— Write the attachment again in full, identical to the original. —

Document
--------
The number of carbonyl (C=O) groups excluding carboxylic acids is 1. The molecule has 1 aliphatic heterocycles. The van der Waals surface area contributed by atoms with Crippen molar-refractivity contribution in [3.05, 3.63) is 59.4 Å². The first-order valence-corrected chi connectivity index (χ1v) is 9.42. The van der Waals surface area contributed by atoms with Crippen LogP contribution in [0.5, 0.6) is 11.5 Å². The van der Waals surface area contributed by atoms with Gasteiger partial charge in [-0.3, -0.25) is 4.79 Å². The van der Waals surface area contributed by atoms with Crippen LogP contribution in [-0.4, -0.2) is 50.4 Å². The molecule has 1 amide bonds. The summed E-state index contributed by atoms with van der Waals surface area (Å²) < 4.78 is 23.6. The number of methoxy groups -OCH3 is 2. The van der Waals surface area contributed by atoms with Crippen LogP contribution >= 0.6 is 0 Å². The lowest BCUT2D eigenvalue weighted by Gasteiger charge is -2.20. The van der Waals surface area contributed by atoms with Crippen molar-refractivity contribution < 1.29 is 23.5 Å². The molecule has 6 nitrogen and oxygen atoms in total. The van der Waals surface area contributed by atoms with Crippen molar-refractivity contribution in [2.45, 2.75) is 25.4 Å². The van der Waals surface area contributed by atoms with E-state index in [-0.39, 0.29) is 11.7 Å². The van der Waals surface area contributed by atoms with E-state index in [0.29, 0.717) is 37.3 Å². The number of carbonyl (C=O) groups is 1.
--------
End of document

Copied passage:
The number of carbonyl (C=O) groups excluding carboxylic acids is 1. The molecule has 1 aliphatic heterocycles. The van der Waals surface area contributed by atoms with Crippen molar-refractivity contribution in [3.05, 3.63) is 59.4 Å². The first-order valence-corrected chi connectivity index (χ1v) is 9.42. The van der Waals surface area contributed by atoms with Crippen LogP contribution in [0.5, 0.6) is 11.5 Å². The van der Waals surface area contributed by atoms with Gasteiger partial charge in [-0.3, -0.25) is 4.79 Å². The van der Waals surface area contributed by atoms with Crippen LogP contribution in [-0.4, -0.2) is 50.4 Å². The molecule has 1 amide bonds. The summed E-state index contributed by atoms with van der Waals surface area (Å²) < 4.78 is 23.6. The number of methoxy groups -OCH3 is 2. The van der Waals surface area contributed by atoms with Crippen LogP contribution >= 0.6 is 0 Å². The lowest BCUT2D eigenvalue weighted by Gasteiger charge is -2.20. The van der Waals surface area contributed by atoms with Crippen molar-refractivity contribution < 1.29 is 23.5 Å². The molecule has 6 nitrogen and oxygen atoms in total. The van der Waals surface area contributed by atoms with Crippen molar-refractivity contribution in [2.45, 2.75) is 25.4 Å². The van der Waals surface area contributed by atoms with E-state index in [-0.39, 0.29) is 11.7 Å². The van der Waals surface area contributed by atoms with E-state index in [0.29, 0.717) is 37.3 Å². The number of carbonyl (C=O) groups is 1.